“… and the boat was dispatched with an Empty Cask to a Proper place, which they did about one and a half miles from the Ship. there being however a considerable Surf the boat was Anchored just within it and about 50 yards from the Shore, the People were not enabled to carry any Arms on Shore dry, and not seeing any Native, took only the Cask with Bucketts to fill it …”
“… they had began on their business when they were Suddenly attacked by a Party of Indians, who fired many Musketts and persued the people into the water – Captain Bishop being near the boat soon got on board her, and with the boat-keeper fired on the Natives and covered the retreat of the boats Crew, who all reached the boat …”
“… but Mr John Harbottle second mate was wounded … two Indians more daring then the rest, rushed into the water to catch hold of Mr Harbottle who was the hindmost of our people, being wounded by an arrow in the back and his thigh bone broken by a Gun shott, happily however he got within reach of one of the oars and we Saved him by timly wounding his assailants”. (Bishop, Memoranda on the Ship Nautilus)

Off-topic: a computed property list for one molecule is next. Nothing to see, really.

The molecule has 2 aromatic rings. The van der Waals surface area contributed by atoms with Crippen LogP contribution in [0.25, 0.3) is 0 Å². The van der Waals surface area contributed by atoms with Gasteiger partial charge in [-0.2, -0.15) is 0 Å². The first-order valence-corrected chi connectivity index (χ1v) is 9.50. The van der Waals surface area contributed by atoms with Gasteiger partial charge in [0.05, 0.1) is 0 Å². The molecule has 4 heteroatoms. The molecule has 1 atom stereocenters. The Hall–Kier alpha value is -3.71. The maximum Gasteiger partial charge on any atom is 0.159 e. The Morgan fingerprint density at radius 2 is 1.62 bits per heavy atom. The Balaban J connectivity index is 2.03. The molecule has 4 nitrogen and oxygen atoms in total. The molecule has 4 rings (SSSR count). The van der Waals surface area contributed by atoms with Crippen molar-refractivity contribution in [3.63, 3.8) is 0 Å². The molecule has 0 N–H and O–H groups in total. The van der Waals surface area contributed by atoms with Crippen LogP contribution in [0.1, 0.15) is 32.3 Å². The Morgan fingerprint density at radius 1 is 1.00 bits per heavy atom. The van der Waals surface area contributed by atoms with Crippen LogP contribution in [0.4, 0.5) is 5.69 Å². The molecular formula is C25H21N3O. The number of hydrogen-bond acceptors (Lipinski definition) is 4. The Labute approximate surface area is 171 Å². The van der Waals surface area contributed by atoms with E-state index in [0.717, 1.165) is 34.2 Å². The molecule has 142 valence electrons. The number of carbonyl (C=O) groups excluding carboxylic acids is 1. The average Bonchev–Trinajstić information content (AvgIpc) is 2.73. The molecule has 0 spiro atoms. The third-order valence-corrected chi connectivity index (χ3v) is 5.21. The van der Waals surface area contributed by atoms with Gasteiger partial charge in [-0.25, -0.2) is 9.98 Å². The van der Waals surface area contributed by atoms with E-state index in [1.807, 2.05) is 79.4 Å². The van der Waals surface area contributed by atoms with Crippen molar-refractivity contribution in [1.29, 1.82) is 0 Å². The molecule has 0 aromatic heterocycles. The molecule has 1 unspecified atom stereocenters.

Next, the Nautilus sheltered at Petropavlovsk, Kamchatka. Russian Commander Schmaleff, “readily offered us every assistance, the settlement could afford. The artificers and People were ordered to do any thing for us we requested and …”
“… our wounded officer (Harbottle) was placed by his directions in the house of the 2d in Command whose Wife and daughters were his kind nurses and Attendants”. (Journal/Letters of Captain Charles Bishop)
“The Nautilus then sailed south into further tempests, which did not even allow a return to Kamchatka. Instead Bishop made again for the Sandwich Islands”. There, Harbottle stayed and “joined Kamehameha’s ring of European aides; Harbottle’s was indeed a happy progress from that grim day at Formosa.” (Journal/Letters of Captain Charles Bishop)
Harbottle was one of the first foreign residents in Hawai‘i (arriving around 1799) and became Kamehameha I’s port pilot. He was called Keaka Habatala. He married High Chiefess Pāpapa‘upu (also called Hanepu,) the hānai granddaughter of Kamehameha I. (Quigg)
Reportedly, he fathered 13 children: William Hepala Harbottle; Sarah Ulukaihonua Harbottle; Mary Ilikealii Harbottle; Charlotte Oili Harbottle; George Nahalelaau Harbottle; John Waihinepio H. Harbottle; Edwin Edward Ailueni, Harbottle; Isaac Kewalo Harbottle; Edwin Harbottle; Issac Kewalo Harbottle; Edward Ailueni Harbottle; William He Pala Harbottle and Winship Reynolds.
In 1809, Harbottle, generally acted as Honolulu harbor pilot. (Greer) Under his direction, hawsers would be run from the ship to rows of canoes, and paddlers would warp the ship into harbor. (Daws)
Likewise, Harbottle was made captain of the Lelia Bird and was involved in the sandalwood trade to China, making two or three voyages and finally ending her days by sinking at Whampoa. (Thrum)
For his service, Harbottle was given land by Kamehameha, including the ahupua‘a named ‘Waipi‘o’ at Hāmākualoa on Maui, “he resided peacefully there until his death.” (Land Commission Testimony) He died June 26, 1830.